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Farmland Values: The Heartland Report
Explore farmland values and trends across the Midwest Heartland region. This analysis looks at real transaction data between Q1 of 2020 and Q2 of 2023 to show both the year-over-year trends and seasonality in farmland values.
In partnership with our in-house data science experts, we proudly present a land values report for the Heartland drawn from Acres’ ever-expanding reservoir of recorded land transactions. Our approach sets us apart. Instead of the usual state-centric reports or those grounded solely in survey data, we’ve curated a Heartland analysis using transaction data to encapsulate the Midwest Corn Belt while diving deep into the nuances of local land value shifts in state-level analysis.
This edition shines a spotlight on farmland values across the pivotal Corn Belt region by delineating values across crop reporting districts and states and creating distinctions in farmland soil productivity classes. Our analysis spans observations made from January 2020 through June 2023, focusing on Class A to C soils as classified using soils data from the USDA Natural Resources Conservation Service across the states of Iowa, Illinois, Indiana, Minnesota, Nebraska, Missouri, Ohio, and Wisconsin.
We understand that each state has its own set of unique attributes shaping its land values regionally. That's why in this Heartland Report, we offer both overarching state benchmarks for enthusiasts keen on discerning farmland value trajectories and a state-centric dissection catered to those keen on the intricate factors influencing local land values.
Our insights are rooted in data sourced from Acres’ unmatched farmland sales archive, a comprehensive repository inclusive of auctions, public listings, and courthouse-documented sales. When fused with supplementary data on soil profiles and crop histories, it forms a robust foundation for facilitating a layered comprehension of land value trends – from across states in the Heartland down to individual farms.
For clarity on terminologies employed, we invite you to check our Glossary. If you're curious about our meticulous data processing and categorization, you may also review the Appendix. Both the Glossary and Appendix are available in the PDF version.
This report will help you examine the intricacies of the land market by benchmarking and discerning market dynamics to equip you to understand land sales within and beyond your region.
Table of Contents
About the Acres Farmland Sales Database
The Heartland Report, drawing from Acres' comprehensive database, incorporates over 37,000 observed high-quality farmland sales spanning from Q1 of 2020 to Q2 in 2023. Our stringent selection criteria for this analysis entailed omitting sales occurring outside the specified timeframe, those encompassing less than 20 acres, and certain anomalies, which might not be representative of general farmland market dynamics.
Outliers have been systematically identified and removed on parameters such as price per acre, price per tillable acre, and price per productivity index on a state-by-state basis. Such an approach ensures the presentation of untainted trends, devoid of biases possibly induced by extreme or uncharacteristic sales.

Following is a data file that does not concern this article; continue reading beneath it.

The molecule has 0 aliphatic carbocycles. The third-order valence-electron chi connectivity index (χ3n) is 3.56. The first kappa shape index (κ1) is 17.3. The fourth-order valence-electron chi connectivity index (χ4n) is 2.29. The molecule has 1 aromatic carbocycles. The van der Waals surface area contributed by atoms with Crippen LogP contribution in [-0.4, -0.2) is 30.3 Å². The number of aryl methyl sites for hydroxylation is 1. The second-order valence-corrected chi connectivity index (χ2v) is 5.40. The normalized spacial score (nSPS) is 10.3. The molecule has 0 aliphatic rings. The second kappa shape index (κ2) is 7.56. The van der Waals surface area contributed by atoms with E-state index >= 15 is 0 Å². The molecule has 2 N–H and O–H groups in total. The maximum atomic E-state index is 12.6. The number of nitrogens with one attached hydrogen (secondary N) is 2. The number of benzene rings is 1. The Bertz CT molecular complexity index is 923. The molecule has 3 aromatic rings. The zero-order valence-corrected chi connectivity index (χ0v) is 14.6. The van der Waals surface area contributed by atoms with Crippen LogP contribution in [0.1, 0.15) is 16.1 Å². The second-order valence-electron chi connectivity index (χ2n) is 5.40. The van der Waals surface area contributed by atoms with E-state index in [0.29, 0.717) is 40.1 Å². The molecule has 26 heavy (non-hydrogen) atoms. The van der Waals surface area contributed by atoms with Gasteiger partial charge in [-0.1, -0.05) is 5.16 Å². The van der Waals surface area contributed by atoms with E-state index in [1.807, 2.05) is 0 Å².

Certain sales may exhibit atypically low prices, categorized as "arm's-length transactions." On the other end of the spectrum, there are instances where buyers, due to specific motivations, might disburse exceptionally high amounts for certain properties. Including such outliers in our study could skew and misrepresent genuine land value trends. For a deeper dive into our methodological rationale behind outlier elimination, the Appendix in the downloadable PDF provides detailed insights.
Each transaction within the Acres database is meticulously detailed, capturing individual sale characteristics and encompassing supplementary data that aids in estimating the intrinsic value of farmland.
Within the Corn Belt, purchasing decisions of farmland frequently revolve around the price per tillable acre and the price associated with regional productivity index values.
We leveraged two metrics in creating this report: tillable acres and productivity indices. The term 'tillable acres' delineates land tracts that are viable for crop cultivation, while productivity indices offer a comparative metric, capturing the potential non-irrigated crop yield of different soil types on an average per parcel basis. By leveraging these metrics, we enhance the granularity of our insights, presenting refined analyses of farmland value trajectories at both regional and localized scales.
Figure 1. shows the number of sales, segmented quarterly and categorized by each state encompassed in the Heartland Report.
Note: Only counties in the corn belt are included for Missouri. Specifically, the counties in the following Crop Reporting Districts: Central West, North West, North Central, North East, Central, and East Central districts.
Trends Across the Heartland
Since the beginning of 2020, the Midwest has witnessed a marked positive trend in farmland values. The initial uptick in 2020 was spurred on by a confluence of events and circumstances: the rollout of pandemic stimulus measures, robust commodity prices, and crop yields that favorably impacted farm balance sheets. This bolstered financial positions and empowered farmers, enabling them to participate in bidding for farmland without being excessively reliant on debt financing.
A cyclical pattern emerged in our observations where the market typically exhibits a softer disposition during Q2 and Q3 annually. This can be attributed to the agricultural production season. However, despite this periodic and seasonal softening, the overarching trend underscores consistent year-over-year growth.